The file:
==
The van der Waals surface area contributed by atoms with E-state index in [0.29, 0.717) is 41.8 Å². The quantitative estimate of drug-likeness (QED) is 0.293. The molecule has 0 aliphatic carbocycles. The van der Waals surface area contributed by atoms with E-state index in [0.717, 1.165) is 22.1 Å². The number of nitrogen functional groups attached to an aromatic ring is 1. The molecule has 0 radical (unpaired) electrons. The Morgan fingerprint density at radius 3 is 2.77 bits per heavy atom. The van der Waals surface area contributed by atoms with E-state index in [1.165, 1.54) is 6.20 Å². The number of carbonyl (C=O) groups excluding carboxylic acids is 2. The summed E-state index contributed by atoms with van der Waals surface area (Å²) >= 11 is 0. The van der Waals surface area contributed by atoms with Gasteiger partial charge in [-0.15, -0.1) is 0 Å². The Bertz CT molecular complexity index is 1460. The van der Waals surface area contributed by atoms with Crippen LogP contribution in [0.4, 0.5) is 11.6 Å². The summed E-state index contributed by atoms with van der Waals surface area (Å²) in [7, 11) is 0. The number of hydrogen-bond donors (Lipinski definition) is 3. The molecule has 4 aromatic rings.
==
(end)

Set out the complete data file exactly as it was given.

The van der Waals surface area contributed by atoms with E-state index in [0.29, 0.717) is 41.8 Å². The quantitative estimate of drug-likeness (QED) is 0.293. The molecule has 0 aliphatic carbocycles. The van der Waals surface area contributed by atoms with E-state index in [0.717, 1.165) is 22.1 Å². The number of nitrogen functional groups attached to an aromatic ring is 1. The molecule has 0 radical (unpaired) electrons. The Morgan fingerprint density at radius 3 is 2.77 bits per heavy atom. The van der Waals surface area contributed by atoms with E-state index in [1.165, 1.54) is 6.20 Å². The number of carbonyl (C=O) groups excluding carboxylic acids is 2. The summed E-state index contributed by atoms with van der Waals surface area (Å²) >= 11 is 0. The van der Waals surface area contributed by atoms with Gasteiger partial charge in [-0.15, -0.1) is 0 Å². The Bertz CT molecular complexity index is 1460. The van der Waals surface area contributed by atoms with Crippen LogP contribution in [0.4, 0.5) is 11.6 Å². The summed E-state index contributed by atoms with van der Waals surface area (Å²) in [7, 11) is 0. The number of hydrogen-bond donors (Lipinski definition) is 3. The molecule has 4 aromatic rings.